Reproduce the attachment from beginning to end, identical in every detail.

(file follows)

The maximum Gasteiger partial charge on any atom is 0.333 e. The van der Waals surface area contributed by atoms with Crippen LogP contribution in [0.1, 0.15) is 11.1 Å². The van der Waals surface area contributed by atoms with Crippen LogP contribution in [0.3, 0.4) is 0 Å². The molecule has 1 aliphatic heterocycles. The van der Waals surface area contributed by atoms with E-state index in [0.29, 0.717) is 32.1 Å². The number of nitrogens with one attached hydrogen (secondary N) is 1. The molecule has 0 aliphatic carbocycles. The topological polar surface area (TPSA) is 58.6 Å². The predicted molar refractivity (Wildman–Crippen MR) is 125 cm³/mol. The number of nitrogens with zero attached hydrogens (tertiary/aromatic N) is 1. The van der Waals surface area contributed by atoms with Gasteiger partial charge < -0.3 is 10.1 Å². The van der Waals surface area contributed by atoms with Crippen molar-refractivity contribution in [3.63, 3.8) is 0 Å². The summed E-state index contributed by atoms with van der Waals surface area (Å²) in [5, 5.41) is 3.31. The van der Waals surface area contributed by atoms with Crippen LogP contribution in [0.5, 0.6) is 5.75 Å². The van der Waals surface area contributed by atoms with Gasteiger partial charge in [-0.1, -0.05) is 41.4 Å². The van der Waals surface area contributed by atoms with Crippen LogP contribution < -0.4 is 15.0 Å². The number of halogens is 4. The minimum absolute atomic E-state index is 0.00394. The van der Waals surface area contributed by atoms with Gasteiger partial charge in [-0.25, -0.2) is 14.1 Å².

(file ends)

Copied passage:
The maximum Gasteiger partial charge on any atom is 0.333 e. The van der Waals surface area contributed by atoms with Crippen LogP contribution in [0.1, 0.15) is 11.1 Å². The van der Waals surface area contributed by atoms with Crippen LogP contribution in [0.3, 0.4) is 0 Å². The molecule has 1 aliphatic heterocycles. The van der Waals surface area contributed by atoms with E-state index in [0.29, 0.717) is 32.1 Å². The number of nitrogens with one attached hydrogen (secondary N) is 1. The molecule has 0 aliphatic carbocycles. The topological polar surface area (TPSA) is 58.6 Å². The predicted molar refractivity (Wildman–Crippen MR) is 125 cm³/mol. The number of nitrogens with zero attached hydrogens (tertiary/aromatic N) is 1. The van der Waals surface area contributed by atoms with Gasteiger partial charge < -0.3 is 10.1 Å². The van der Waals surface area contributed by atoms with Crippen molar-refractivity contribution in [3.63, 3.8) is 0 Å². The summed E-state index contributed by atoms with van der Waals surface area (Å²) in [5, 5.41) is 3.31. The van der Waals surface area contributed by atoms with Crippen LogP contribution in [0.5, 0.6) is 5.75 Å². The van der Waals surface area contributed by atoms with Gasteiger partial charge in [-0.1, -0.05) is 41.4 Å². The van der Waals surface area contributed by atoms with Crippen LogP contribution < -0.4 is 15.0 Å². The number of halogens is 4. The minimum absolute atomic E-state index is 0.00394. The van der Waals surface area contributed by atoms with Gasteiger partial charge in [-0.25, -0.2) is 14.1 Å².